How beliefs about life influenced Darwinism

Darwin’s Origin of Species appeared at an auspicious moment in history. The exploration of the whole globe with its strange creatures as in Darwin’s voyage on the Beagle was in full swing, and the hopeful sense of human progress following the Industrial Revolution was in full blossom. But the sciences of mechanics and mathematics as from Descartes and Newton formed a legacy that themselves descended from changing notions of god, humans, and agency. The discussions of evolutionary theory (A) and the evolutionary significance of civilization (B) are inextricably tied to these scientific and theological roots.

Three long term themes in the West are worth tracing. The first is a shifting focus in the life sciences from the general question of the nature of life versus the investigation of specific organisms. The second is the shift in theology over the Middle Ages and into the age of science from a concept-less and name-less view of god to a view of god as having specific powers. The third is a gradual shift in meaning and access to god through tribes, nations, or churches towards this same meaning and access as coming directly through human individuals.

The shifts in these three dimensions can be seen in the graph below in the two groups of three circles on the left that chart their changes from ancient times into the late Middle Ages and the beginning of science.

The top circle of each group of three circles charts how an initial focus by Aristotle, considered the first biologist, on both questions – the nature of life and specific organisms – changed dramatically with early scientists who did not want to bother with the silly questions about the nature of life and wanted to study specific organisms only (Thacker 2010). In this view thinkers of the early Middle Ages like the Scholastics had concerned themselves with the opposite choice – understanding the nature of life only which they conflated with the nature of god. They did no experiments on or collections of specific organisms and then spun out on the general question. This dimension of philosophy nicely shows how biology today has made a wise choice but nonetheless has limited itself because it decided to essentially abandon the question about the nature of life. Now there is no definition of life nor any understanding of what life is. There remain many attempted definitions some of which are tautologies such as anything that can undergo Darwinian evolution.

The bottom left circle of each group of three circles on the left marks the dimension in how conceptions of god changed. Since ancient times there had been a tradition among theologians to treat god as pure creativity, as unknown and unknowable, as even unnameable. With the Nominalists around the beginning of the fourteenth century God was seen to share certain features with his/her creatures (Gregory 2012, pp. 36-8). The ineffable became another member of the parade. This reinforced the previous trend away from a pure, creative nature of life and towards a chief puppeteer notion of god. This then facilitated early biologists to explore organisms to discover god’s mechanics (Riskin 2016). But their very success in growing understanding moved the sense of empowered understanding over to humans as the all-knowers (Gillespie 2008, p. 273) while matter became a passive matter that was only subject to the laws of physics or their interventions (Riskin 2016).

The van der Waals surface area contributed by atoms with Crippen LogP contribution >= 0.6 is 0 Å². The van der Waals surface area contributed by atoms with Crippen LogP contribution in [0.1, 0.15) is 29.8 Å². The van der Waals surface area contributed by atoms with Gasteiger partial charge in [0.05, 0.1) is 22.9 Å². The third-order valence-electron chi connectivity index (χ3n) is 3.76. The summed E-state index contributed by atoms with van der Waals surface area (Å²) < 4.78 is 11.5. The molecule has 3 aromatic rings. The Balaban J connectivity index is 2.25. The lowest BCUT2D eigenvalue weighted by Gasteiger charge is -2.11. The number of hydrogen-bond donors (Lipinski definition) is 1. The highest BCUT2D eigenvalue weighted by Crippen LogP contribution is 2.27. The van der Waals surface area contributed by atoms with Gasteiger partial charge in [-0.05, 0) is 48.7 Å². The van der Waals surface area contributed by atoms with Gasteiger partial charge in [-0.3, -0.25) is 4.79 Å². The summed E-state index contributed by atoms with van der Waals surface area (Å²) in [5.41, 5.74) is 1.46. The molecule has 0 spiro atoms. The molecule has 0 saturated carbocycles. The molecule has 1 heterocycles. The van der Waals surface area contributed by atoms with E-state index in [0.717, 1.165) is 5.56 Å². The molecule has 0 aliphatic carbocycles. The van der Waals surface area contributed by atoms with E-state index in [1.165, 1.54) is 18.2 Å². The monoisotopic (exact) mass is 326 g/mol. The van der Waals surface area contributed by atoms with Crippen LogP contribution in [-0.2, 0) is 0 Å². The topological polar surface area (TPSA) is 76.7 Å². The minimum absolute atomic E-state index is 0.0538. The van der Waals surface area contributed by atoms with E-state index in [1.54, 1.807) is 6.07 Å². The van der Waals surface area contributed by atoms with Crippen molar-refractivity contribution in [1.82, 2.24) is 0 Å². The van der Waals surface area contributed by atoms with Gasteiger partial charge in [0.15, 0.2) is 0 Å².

The bottom right circle of each group of three circles on the left shows the growing focus on human individuals over the tribal or social person (Siedentop 2014). The centrality of the individual shows up in the importance attached to human individuals as the site of evolutionary success rather than any group-spanning collectives. Humans are the sum total of individuals in both social (Smith 2016) and evolutionary narratives.

Here then are three key values that accompanied the birth of modern biology and evolutionary theory. In later posts I will point out how the changes being contemplated in topics (A) and (B) of this website point back towards earlier notions of a radical creativity for life/god, an active matter of self-organizing potential in life’s processes, and collective or extended dimensions for the lone human individual. Scientific theory, especially about life, does not happen in a vacuum to our values.

References

Gillespie, Michael Allen. 2008. The Theological Origins of Modernity. University of Chicago Press.
Gregory, Brad. 2012. The Unintended Reformation: How a Religious Revolution Secularized Society. Harvard University Press.
Riskin, Jessica. 2016. The Restless Clock: A History of the Centuries-Long Argument over What Makes Living Things Tick. University of Chicago Press.
Siedentop, Larry. 2014. Inventing the Individual: The Origins of Western Liberalism. Harvard UP.
Smith, Christian. 2014. The Sacred Project of American Sociology. Oxford UP.
Thacker, Eugene. 2010. After Life. University of Chicago Press.

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